Montgomery Blair High School's Online Student Newspaper
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Feb. 28, 2011

The fame

by Marjorie Fuchs, Editor-in-Chief
Meat dresses, trash bag gowns, excess of glitter and drastically oversized personae. Kermit coats, concerts that smell like cotton candy and fierce bubblegum colored wigs; not to mention countless hits, record deals, interviews and red carpets. Welcome to a whole new era of envelope-pushers; welcome to the female music industry, 2011.

Lady Gaga's larger-than-life persona captivates audiences and tops the charts. Courtesy of
Lady Gaga's larger-than-life persona captivates audiences and tops the charts.
We've witnessed it all from the comfort of our couches: the rise of Lady Gaga from obscurity to avant-garde superstar, the transformation of Rihanna to a Good Girl Gone Bad and of course Katy Perry's admission that not only did she kiss a girl but also that she liked it. Lady Gaga brought this pop-diva tornado to Washington, D.C., on Thursday as part of her whirlwind Monster Ball tour. Gaga proved her status as the queen of the fantastic with her larger-than-life personality. But it's not just Gaga, many of today's female music titans' careers are built on their personas- either deliberately or not - and these guises are key to their status at the top of the billboard.

Several outrageous leading ladies - Lady Gaga, Katy Perry, Ke$ha, Rihanna and Nicki Minaj - all emerged fairly recently, they're all products of the mid to late 2000's and aptly reflect this fact in their chart-topping, button-pushing music. Today's audiences have been desensitized by everything from raunchy television shows (hello, "Jersey Shore") to images of brutality and war presented in our wired world. And so these stars have to become the whole entertainment package; they have to put on a show so out there, so provocative that viewers will not only remember but will be blown away. Shock, it seems, is a key element in popstardom.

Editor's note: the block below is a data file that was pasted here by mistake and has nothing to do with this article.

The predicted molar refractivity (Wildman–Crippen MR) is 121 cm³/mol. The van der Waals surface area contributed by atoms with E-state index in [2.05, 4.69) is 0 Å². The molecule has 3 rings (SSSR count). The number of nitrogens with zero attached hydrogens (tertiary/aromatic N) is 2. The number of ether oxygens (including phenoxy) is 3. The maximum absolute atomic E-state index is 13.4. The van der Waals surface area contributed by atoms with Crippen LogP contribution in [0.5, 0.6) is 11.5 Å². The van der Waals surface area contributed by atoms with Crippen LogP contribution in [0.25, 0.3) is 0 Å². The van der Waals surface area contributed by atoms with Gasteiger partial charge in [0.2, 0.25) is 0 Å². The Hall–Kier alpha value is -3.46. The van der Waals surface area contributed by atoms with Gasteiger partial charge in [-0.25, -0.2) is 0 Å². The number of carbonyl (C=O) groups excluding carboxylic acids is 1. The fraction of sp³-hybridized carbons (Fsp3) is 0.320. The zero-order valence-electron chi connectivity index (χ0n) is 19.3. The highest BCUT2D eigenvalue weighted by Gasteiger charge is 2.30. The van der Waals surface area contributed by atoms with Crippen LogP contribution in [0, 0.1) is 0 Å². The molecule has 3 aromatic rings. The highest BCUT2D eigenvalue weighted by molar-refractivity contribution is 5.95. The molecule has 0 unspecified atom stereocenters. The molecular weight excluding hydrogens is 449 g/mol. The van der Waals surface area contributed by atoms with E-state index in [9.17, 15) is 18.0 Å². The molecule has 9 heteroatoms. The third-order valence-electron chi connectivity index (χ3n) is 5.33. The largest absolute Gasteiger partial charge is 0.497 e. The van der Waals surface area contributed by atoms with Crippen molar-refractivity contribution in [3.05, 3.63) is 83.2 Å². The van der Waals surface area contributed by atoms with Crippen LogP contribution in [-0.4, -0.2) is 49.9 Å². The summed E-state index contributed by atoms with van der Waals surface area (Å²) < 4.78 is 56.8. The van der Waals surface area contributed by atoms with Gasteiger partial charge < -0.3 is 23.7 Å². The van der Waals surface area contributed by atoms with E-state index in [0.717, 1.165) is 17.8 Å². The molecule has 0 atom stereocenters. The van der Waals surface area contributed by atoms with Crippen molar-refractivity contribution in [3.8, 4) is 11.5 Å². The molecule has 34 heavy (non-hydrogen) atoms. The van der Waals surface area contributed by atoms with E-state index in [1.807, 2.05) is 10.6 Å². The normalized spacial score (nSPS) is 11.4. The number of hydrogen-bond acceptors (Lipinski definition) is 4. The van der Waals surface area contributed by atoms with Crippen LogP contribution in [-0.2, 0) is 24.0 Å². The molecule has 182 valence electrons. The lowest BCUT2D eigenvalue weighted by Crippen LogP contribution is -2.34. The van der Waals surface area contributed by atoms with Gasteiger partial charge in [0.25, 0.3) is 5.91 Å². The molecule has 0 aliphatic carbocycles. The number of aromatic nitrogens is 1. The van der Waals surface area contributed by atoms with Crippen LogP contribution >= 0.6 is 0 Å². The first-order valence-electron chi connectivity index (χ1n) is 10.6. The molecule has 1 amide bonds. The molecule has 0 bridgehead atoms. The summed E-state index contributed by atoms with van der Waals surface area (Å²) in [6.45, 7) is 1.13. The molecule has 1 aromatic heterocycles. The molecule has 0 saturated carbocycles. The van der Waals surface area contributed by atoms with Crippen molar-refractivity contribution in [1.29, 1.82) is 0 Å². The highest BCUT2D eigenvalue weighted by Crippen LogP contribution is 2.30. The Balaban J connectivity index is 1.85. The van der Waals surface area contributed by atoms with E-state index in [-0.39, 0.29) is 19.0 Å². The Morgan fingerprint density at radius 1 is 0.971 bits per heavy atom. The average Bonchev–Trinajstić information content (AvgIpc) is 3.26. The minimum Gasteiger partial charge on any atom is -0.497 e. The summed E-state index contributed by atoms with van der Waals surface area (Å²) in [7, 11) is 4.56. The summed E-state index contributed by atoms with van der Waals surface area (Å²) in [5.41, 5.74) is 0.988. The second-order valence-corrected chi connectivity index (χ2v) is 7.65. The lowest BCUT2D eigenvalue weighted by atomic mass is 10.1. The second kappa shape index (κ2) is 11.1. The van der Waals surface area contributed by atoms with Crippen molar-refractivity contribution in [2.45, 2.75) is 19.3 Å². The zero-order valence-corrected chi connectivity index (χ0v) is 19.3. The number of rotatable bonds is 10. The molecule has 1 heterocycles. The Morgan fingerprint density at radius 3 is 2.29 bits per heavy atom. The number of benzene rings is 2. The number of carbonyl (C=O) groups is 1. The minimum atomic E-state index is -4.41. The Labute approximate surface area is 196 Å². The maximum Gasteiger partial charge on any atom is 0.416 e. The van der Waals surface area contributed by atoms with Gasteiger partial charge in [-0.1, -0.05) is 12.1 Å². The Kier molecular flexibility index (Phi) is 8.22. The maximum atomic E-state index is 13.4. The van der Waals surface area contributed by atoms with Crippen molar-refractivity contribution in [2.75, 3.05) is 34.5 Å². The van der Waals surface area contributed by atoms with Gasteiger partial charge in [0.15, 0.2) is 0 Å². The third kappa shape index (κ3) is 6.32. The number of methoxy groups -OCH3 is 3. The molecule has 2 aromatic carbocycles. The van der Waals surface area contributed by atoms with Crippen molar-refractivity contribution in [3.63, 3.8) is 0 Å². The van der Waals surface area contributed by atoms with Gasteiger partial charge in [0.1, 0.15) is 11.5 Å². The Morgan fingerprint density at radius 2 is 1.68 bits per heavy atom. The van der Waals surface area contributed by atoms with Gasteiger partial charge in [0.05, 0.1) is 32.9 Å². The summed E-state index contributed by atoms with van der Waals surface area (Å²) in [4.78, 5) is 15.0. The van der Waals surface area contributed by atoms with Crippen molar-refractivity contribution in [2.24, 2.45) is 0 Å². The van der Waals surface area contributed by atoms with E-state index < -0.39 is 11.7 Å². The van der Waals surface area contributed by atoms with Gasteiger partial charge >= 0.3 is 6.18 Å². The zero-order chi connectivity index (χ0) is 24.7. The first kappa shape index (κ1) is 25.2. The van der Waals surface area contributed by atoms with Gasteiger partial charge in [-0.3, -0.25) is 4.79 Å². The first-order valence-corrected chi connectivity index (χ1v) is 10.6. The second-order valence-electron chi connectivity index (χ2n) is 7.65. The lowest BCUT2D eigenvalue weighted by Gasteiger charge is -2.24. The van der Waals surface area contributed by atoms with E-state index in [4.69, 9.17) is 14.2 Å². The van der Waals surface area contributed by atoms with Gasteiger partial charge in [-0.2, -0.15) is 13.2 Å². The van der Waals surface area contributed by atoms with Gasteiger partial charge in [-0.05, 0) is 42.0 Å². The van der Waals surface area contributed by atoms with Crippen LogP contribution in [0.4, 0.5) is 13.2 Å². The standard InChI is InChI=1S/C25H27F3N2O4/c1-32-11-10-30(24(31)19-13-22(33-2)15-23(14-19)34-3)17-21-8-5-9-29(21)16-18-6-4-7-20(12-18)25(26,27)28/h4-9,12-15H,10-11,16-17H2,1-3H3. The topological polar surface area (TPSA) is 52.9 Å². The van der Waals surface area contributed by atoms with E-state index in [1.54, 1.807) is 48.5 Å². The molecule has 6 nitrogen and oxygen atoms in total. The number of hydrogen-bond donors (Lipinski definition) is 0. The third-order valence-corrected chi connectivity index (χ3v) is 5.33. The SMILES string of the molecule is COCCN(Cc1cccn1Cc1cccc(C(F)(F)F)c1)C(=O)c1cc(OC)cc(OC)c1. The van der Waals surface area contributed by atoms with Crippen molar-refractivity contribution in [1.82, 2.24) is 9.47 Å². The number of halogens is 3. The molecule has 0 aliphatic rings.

But the awe alone is not enough; music stars must create their own iconic style. Katy Perry is quirky and flirty, Rihanna is edgy, Nicki Minaj is crazy. All three maintain their personal looks both in concert and on the red carpet. Their public image is as much a part of them as their music is, if not more. The public expects, and desperately wants, pop stars to make statements in every facet of their lives. We want to see wild spectacles, we want to that wow-factor and stars want to give all of this to us. They're letting their personal style or in some cases exaggerated personas shine and we're happily, greedily soaking it all in.

Make no mistake, all of these girls worked hard to get where they are today. The drive to be unique and groundbreaking is essential in the music industry and today's stars know the formula to success: catchy tunes plus shock level plus iconic style equals chart topping gold. This is the age of star individuality and of pushing the boundaries, but a little help from the media never hurt either.

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  • tiger5 on February 28, 2011 at 3:05 PM
    This shock + glamour is fun, but so is more mellow and authentic. Gaga and gang simply prove we love variety. For more info, see the comments on the best acts at the Grammy's.

    What is the media's role? Do they help make celebrities with little or no attributes beyond fame and money? Say Paris Hilton?
  • Lyles on February 28, 2011 at 6:32 PM
    really good article margie!
  • Tru on March 9, 2011 at 9:43 PM
    So true
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